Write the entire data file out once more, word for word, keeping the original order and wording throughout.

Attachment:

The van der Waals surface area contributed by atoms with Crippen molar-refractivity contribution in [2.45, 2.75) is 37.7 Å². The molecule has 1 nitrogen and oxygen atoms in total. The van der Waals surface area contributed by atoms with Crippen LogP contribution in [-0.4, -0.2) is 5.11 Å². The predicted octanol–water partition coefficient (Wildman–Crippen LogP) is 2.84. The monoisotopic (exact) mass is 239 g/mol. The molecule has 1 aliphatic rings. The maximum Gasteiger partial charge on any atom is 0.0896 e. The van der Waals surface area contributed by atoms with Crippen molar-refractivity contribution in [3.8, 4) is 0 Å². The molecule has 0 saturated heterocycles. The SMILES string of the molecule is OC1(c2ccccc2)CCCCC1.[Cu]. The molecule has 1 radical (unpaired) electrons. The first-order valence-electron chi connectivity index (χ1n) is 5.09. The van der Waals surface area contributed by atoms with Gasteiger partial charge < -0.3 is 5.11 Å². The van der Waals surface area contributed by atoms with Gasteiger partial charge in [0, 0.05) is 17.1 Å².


The van der Waals surface area contributed by atoms with Crippen molar-refractivity contribution in [2.45, 2.75) is 37.7 Å². The molecule has 1 nitrogen and oxygen atoms in total. The van der Waals surface area contributed by atoms with Crippen LogP contribution in [-0.4, -0.2) is 5.11 Å². The predicted octanol–water partition coefficient (Wildman–Crippen LogP) is 2.84. The monoisotopic (exact) mass is 239 g/mol. The molecule has 1 aliphatic rings. The maximum Gasteiger partial charge on any atom is 0.0896 e. The van der Waals surface area contributed by atoms with Crippen molar-refractivity contribution in [3.8, 4) is 0 Å². The molecule has 0 saturated heterocycles. The SMILES string of the molecule is OC1(c2ccccc2)CCCCC1.[Cu]. The molecule has 1 radical (unpaired) electrons. The first-order valence-electron chi connectivity index (χ1n) is 5.09. The van der Waals surface area contributed by atoms with Gasteiger partial charge < -0.3 is 5.11 Å². The van der Waals surface area contributed by atoms with Gasteiger partial charge in [0, 0.05) is 17.1 Å².